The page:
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The Makers of Heavenly Roses
 
(1985)  Page(s) 134.  
 
Carolyn Dean a pink, five-petalled rambler [Harkness gives the parentage as 'Etoile Luisante' x 'Sierra Snowstorm']...
 
(1985)  Page(s) 101.  
 
On studying the descendants of Caroline, [Wilhelm Kordes II] thought he detected the entry he wanted in a pink rose called 'Superb', introduced by Evans of Brighton in 1924. He crossed 'Superb' with 'Sensation', a red rose introduced in 1922 by Joseph H. Hill Co. of Richmond, Indiana. Most of the seedlings were pink, but one was ruby red, giving him the break he had sought. He named it 'Cathrine Kordes' and introduced it in 1929...
 
(1985)  Page(s) 135.  
 
Ralph applied for a US plant patent, and received it, for his wine red Miniature 'Centennial Miss', introduced in 1952.
 
(1985)  Page(s) 152.  
 
[James Cocker & Sons] introduced a salmon pink sport of 'Dorothy Perkins' in 1909, under the name 'Christian Curle'.
(1985)  Page(s) 110.  
 
Condesa de Sástago (Pedro Dot, 1930) a strong plant, bearing flowers coloured red one side of the petal and yellow the other... this rose won the first Rome Gold Medal in 1933...
(1985)  Page(s) 101.  
 
[In trying to achieve a red 'Caroline Testout', Wilhelm Kordes II came up with 'Cathrine Kordes', sort of a red 'Caroline Testout', but not red enough. So he crossed 'Cathrine Kordes' with 'W.E. Chaplin'.] The result was 'Crimson Glory', dark red, very fragrant, soon grown everywhere as the best red rose in the world. It was introduced in 1935.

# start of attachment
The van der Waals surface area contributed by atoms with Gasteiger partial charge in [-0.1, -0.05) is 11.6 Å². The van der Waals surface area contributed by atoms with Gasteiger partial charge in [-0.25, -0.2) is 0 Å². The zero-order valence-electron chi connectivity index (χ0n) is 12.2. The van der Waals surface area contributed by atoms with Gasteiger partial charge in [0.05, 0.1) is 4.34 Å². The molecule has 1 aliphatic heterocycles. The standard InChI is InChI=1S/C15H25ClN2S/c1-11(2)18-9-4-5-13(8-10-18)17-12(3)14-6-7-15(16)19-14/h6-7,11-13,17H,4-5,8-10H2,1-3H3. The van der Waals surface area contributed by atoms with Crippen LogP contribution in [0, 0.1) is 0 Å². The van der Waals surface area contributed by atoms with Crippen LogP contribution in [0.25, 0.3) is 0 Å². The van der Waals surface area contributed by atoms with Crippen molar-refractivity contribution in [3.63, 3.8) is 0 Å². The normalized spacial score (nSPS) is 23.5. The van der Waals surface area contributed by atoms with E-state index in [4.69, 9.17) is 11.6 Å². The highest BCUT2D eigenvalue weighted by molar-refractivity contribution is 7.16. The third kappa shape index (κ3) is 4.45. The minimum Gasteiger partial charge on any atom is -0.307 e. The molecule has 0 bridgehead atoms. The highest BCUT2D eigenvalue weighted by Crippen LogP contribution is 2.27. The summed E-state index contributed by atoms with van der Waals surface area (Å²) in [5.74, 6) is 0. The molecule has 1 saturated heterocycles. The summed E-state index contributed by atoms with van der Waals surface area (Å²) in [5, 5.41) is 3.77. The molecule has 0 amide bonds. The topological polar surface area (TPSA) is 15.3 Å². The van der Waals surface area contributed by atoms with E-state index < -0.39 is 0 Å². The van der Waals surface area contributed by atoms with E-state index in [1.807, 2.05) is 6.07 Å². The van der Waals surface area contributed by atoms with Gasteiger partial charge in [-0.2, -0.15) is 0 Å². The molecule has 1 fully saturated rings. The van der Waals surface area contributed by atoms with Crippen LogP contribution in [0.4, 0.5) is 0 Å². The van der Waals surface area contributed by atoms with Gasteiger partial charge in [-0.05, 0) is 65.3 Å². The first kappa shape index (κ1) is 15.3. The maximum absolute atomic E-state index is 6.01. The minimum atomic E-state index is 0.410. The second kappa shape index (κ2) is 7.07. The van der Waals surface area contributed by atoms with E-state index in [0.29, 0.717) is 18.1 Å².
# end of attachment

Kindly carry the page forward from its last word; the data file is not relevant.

(1985)  Page(s) 85.  
 
[One of two roses that were the first to be introduced by Joseph Pemberton in 1913, Danaë and Moonlight] both shrubby, cluster flowering, and pale yellow to white, the latter being particularly beautiful in its clear, broad blooms. With delight their breeder recorded that flowers of 'Danaë', all cut from the open, and sufficient to furnish six vases, had been placed on the altar of his church on Christmas Day, 1913...
(1985)  Page(s) 29.  
 
Devoniensis
a Tea rose found in Plymouth in 1838
 
(1985)  Page(s) 104.  
 
Wilhem [Kordes] raised many climbing and shrub roses from [R. kordesii], including...'Dortmund',...
(1985)  Page(s) 27-28.  
 
[in 1895, George Paul reported] the main survivor [of Henry Bennett's ten Pedigree Hybrids of the Tea Rose] was 'Duke of Connaught', a red rose with beautiful buds... still being used to produce cut flowers in winter in England. The Duke had been Prince Arthur, the seventh child of Queen Victoria, and was a distinguished soldier. He died in his nineties, in 1942. His wife, who was a Prussian princess, also had one of the roses named after her. 'Duchess of Connaught' was a pink rose, somewhat similar to 'La France'.
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